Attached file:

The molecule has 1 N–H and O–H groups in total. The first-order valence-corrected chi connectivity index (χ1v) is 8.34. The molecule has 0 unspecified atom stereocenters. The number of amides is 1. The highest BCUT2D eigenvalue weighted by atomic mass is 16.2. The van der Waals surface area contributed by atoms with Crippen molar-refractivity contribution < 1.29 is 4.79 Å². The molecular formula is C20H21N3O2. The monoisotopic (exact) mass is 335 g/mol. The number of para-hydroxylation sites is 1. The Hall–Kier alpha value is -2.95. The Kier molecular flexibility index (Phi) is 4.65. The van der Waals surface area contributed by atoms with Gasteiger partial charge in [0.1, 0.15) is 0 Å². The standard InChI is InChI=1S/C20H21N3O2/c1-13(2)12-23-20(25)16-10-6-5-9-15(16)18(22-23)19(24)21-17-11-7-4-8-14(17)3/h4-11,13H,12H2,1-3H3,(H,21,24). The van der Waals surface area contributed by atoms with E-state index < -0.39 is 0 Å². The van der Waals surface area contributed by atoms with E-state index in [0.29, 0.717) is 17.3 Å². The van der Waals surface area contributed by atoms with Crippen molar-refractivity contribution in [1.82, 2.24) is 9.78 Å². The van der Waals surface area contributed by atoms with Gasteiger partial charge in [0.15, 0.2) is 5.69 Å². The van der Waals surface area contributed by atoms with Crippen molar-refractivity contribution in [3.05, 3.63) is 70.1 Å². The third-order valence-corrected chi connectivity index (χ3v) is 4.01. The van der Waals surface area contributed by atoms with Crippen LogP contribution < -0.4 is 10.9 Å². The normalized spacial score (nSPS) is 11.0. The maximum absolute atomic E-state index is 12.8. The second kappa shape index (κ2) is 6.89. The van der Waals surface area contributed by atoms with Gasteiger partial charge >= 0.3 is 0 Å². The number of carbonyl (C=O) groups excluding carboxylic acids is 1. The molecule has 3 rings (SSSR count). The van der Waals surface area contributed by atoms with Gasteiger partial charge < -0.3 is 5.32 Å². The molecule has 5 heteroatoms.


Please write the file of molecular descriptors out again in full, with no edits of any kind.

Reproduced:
The molecule has 1 N–H and O–H groups in total. The first-order valence-corrected chi connectivity index (χ1v) is 8.34. The molecule has 0 unspecified atom stereocenters. The number of amides is 1. The highest BCUT2D eigenvalue weighted by atomic mass is 16.2. The van der Waals surface area contributed by atoms with Crippen molar-refractivity contribution < 1.29 is 4.79 Å². The molecular formula is C20H21N3O2. The monoisotopic (exact) mass is 335 g/mol. The number of para-hydroxylation sites is 1. The Hall–Kier alpha value is -2.95. The Kier molecular flexibility index (Phi) is 4.65. The van der Waals surface area contributed by atoms with Gasteiger partial charge in [0.1, 0.15) is 0 Å². The standard InChI is InChI=1S/C20H21N3O2/c1-13(2)12-23-20(25)16-10-6-5-9-15(16)18(22-23)19(24)21-17-11-7-4-8-14(17)3/h4-11,13H,12H2,1-3H3,(H,21,24). The van der Waals surface area contributed by atoms with E-state index < -0.39 is 0 Å². The van der Waals surface area contributed by atoms with E-state index in [0.29, 0.717) is 17.3 Å². The van der Waals surface area contributed by atoms with Crippen molar-refractivity contribution in [1.82, 2.24) is 9.78 Å². The van der Waals surface area contributed by atoms with Gasteiger partial charge in [0.15, 0.2) is 5.69 Å². The van der Waals surface area contributed by atoms with Crippen molar-refractivity contribution in [3.05, 3.63) is 70.1 Å². The third-order valence-corrected chi connectivity index (χ3v) is 4.01. The van der Waals surface area contributed by atoms with Crippen LogP contribution < -0.4 is 10.9 Å². The normalized spacial score (nSPS) is 11.0. The maximum absolute atomic E-state index is 12.8. The second kappa shape index (κ2) is 6.89. The van der Waals surface area contributed by atoms with Gasteiger partial charge >= 0.3 is 0 Å². The number of carbonyl (C=O) groups excluding carboxylic acids is 1. The molecule has 3 rings (SSSR count). The van der Waals surface area contributed by atoms with Gasteiger partial charge < -0.3 is 5.32 Å². The molecule has 5 heteroatoms.